CAS  PubMed  Article  PubMed Central  Google Scholar 

  30. 30.

    Fumagalli L, Taberlet P, Stewart DT, Gielli L, Hausser J, Vogel P. Molecular phylogeny and evolution of Sorex shrews (Soricidae: Insectivora) inferred from mitochondrial DNA sequence data. Mol Phylogenet Evol. 1999;11(2):222–35.

    CAS  PubMed  Article  Google Scholar 

  31. 31.

    Hope AG, Speer KA, Demboski JR, Talbot SL, Cook JA. A climate for speciation: rapid spatial diversification within the Sorex cinereus complex of shrews. Mol Phylogenet Evol. 2012;64(3):671–84.

    PubMed  Article  Google Scholar 

  32. 32.

    Igbokwe J, Nicolas V, Oyeyiola A, Obadare A, Adesina AS, Awodiran MO, Van Houtte N, Fichet-Calvet E, Verheyen E, Olayemi A. Molecular taxonomy of Crocidura species (Eulipotyphla: Soricidae) in a key biogeographical region for African shrews, Nigeria. CR Biol. 2019;342(3–4):108–17.

    Article  Google Scholar 

  33. 33.

    He K, Jiang XL. Sky islands of Southwest China. I: an overview of phylogeographic patterns. Chin Sci Bull. 2014;59(7):585–97.

    Article  Google Scholar 

  34. 34.

    Krause J, Unger T, Nocon A, Malaspinas AS, Kolokotronis SO, Stiller M, Soibelzon L, Spriggs H, Dear P, Briggs A, Bray S, O’Brien S, Rabeder G, Matheus P, Cooper A, Slatkin M, Paabo S, Hofreiter M. Mitochondrial genomes reveal an explosive radiation of extinct and extant bears near the Miocene-Pliocene boundary. BMC Evol Biol. 2008;8(1):220.

    PubMed  PubMed Central  Article  CAS  Google Scholar 

  35. 35.

    Edwards SV. Is a new and general theory of molecular systematics emerging? Evolution. 2009;63(1):1–19.

    CAS  PubMed  Article  Google Scholar 

  36. 36.

    Funk D, Omland K. Species-level paraphyly and polyphyly: frequency, causes, and consequences, with insights from animal mitochondrial DNA. Annu Rev Ecol Evol Syst. 2003;34(1):397–423.

    Article  Google Scholar 

  37. 37.

    Mackiewicz P, Moska M, Wierzbicki H, Gagat P, Mackiewicz D. Evolutionary history and phylogeographic relationships of shrews from Sorex araneus group. PLoS One. 2017;12(6):e0179760.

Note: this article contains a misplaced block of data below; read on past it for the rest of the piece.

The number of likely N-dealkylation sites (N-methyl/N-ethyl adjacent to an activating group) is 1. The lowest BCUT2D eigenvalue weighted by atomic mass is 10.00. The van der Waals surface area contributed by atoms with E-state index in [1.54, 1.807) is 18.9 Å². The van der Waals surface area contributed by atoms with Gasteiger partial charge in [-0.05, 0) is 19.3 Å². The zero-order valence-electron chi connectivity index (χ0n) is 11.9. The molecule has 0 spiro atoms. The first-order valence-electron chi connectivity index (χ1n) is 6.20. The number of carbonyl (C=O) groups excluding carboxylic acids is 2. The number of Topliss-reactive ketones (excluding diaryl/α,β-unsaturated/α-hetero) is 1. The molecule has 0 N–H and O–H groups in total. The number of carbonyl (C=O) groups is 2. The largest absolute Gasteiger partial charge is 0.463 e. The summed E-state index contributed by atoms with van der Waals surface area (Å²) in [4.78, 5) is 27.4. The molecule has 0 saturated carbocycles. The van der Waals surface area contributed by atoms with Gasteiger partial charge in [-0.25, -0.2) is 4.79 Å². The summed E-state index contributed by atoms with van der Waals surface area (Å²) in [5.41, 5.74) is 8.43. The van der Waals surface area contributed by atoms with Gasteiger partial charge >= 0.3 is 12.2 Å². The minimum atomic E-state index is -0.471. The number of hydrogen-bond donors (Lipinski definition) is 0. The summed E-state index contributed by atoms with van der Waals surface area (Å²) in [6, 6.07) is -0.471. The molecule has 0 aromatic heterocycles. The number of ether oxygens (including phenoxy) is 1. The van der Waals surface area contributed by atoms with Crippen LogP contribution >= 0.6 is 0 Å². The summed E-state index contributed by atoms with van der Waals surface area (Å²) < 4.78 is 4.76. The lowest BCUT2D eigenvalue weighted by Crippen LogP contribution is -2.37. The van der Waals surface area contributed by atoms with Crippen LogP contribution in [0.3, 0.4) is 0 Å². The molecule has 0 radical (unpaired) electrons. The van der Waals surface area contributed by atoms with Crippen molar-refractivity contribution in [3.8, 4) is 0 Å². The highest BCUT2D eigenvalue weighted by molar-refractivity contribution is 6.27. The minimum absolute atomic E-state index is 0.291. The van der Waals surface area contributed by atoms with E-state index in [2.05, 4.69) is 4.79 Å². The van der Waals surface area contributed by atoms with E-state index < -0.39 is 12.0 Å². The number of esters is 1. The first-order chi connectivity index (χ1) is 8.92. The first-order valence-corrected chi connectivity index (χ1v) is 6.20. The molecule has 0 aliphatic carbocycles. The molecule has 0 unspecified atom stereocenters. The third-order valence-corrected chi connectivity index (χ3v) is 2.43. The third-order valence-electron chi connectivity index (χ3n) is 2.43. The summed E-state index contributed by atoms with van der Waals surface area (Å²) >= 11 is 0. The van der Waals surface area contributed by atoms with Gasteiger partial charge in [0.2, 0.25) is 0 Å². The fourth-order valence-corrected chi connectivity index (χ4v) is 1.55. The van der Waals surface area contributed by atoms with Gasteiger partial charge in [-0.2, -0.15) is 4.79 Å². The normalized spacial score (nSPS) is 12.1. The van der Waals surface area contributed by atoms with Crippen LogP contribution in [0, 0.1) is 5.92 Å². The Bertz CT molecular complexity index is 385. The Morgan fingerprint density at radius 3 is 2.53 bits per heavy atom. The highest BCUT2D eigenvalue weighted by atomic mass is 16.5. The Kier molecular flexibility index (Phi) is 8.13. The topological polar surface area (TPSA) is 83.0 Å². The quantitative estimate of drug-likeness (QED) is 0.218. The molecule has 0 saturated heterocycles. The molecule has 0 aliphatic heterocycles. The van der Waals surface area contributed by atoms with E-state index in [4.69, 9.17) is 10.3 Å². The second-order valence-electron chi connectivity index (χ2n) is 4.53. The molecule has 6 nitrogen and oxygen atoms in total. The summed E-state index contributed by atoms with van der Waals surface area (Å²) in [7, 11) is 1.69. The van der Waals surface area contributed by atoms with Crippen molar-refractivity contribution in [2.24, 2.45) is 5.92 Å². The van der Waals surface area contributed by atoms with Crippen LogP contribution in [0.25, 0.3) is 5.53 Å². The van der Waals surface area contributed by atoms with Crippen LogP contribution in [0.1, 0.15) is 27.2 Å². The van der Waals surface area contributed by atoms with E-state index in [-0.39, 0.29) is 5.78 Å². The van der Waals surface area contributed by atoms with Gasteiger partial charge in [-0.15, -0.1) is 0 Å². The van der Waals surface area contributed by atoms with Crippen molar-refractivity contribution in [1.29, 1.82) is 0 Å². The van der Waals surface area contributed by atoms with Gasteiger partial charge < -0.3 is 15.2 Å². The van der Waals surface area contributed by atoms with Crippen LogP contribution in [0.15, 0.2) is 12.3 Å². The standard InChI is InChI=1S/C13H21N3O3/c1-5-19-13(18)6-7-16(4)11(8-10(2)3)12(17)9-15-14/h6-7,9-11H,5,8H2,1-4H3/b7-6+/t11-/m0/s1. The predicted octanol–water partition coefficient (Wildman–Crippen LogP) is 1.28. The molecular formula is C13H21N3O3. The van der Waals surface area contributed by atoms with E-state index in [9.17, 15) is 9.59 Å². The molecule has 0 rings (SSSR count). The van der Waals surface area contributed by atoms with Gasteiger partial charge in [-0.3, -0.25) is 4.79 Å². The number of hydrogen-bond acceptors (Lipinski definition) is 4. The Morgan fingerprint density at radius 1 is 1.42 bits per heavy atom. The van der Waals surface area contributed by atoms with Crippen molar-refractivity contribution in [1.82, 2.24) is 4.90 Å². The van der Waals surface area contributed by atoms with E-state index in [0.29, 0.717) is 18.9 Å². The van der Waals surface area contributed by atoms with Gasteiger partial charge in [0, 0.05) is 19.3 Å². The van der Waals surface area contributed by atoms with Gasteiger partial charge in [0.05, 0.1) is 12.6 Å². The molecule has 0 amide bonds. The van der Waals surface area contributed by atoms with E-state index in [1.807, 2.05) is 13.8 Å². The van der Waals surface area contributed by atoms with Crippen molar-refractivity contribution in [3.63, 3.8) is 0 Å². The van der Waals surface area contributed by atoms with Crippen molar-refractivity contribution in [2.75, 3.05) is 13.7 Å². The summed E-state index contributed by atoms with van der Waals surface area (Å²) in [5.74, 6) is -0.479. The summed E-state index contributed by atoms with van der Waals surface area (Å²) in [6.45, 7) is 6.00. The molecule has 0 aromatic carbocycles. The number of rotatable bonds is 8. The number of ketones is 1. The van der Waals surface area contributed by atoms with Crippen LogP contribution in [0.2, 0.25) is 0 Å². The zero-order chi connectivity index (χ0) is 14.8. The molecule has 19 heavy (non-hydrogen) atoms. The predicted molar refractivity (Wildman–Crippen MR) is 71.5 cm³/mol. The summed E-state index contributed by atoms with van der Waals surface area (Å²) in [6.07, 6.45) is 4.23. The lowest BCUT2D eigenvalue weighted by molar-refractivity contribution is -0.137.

PubMed  PubMed Central  Article  CAS  Google Scholar 

  38. 38.

    Yannic G, Dubey S, Hausser J, Basset P. Additional data for nuclear DNA give new insights into the phylogenetic position of Sorex granarius within the Sorex araneus group. Mol Phylogenet Evol. 2010;57(3):1062–71.

    CAS  PubMed  Article  PubMed Central  Google Scholar 

  39. 39.

    Xiong Y, Brandley MC, Xu S, Zhou K, Yang G. Seven new dolphin mitochondrial genomes and a time-calibrated phylogeny of whales. BMC Evol Biol. 2009;9(1):20.

    PubMed  PubMed Central  Article  CAS  Google Scholar 

  40. 40.

    He K, Li YJ, Brandley MC, Lin LK, Wang YX, Zhang YP, Jiang XL. A multi-locus phylogeny of Nectogalini shrews and influences of the paleoclimate on speciation and evolution. Mol Phylogenet Evol. 2010;56(2):734–46.

    PubMed  Article  PubMed Central  Google Scholar 

  41. 41.

    Jackson JA, Baker CS, Vant M, Steel DJ, Medrano-Gonzalez L, Palumbi SR. Big and slow: phylogenetic estimates of molecular evolution in baleen whales (suborder Mysticeti). Mol Biol Evol. 2009;26(11):2427–40.

    CAS  PubMed  Article  PubMed Central  Google Scholar 

  42. 42.

    Townsend JP. Profiling phylogenetic informativeness. Syst Biol. 2007;56(2):222–31.

    CAS  PubMed  Article  PubMed Central  Google Scholar 

  43. 43.

    Esselstyn JA, Timm RM, Brown RM. Do geological or climatic processes drive speciation in dynamic archipelagos? The tempo and mode of diversification in southeast Asian shrews. Evolution. 2009;63(10):2595–610.

    CAS  PubMed  Article  PubMed Central  Google Scholar 

  44. 44.

    Mccormack JE, Faircloth BC, Crawford NG, Gowaty PA, Brumfield RT, Glenn TC. Ultraconserved elements are novel phylogenomic markers that resolve placental mammal phylogeny when combined with species-tree analysis. Genome Res. 2012;22(4):746–54.

    CAS  PubMed  PubMed Central  Article  Google Scholar 

  45. 45.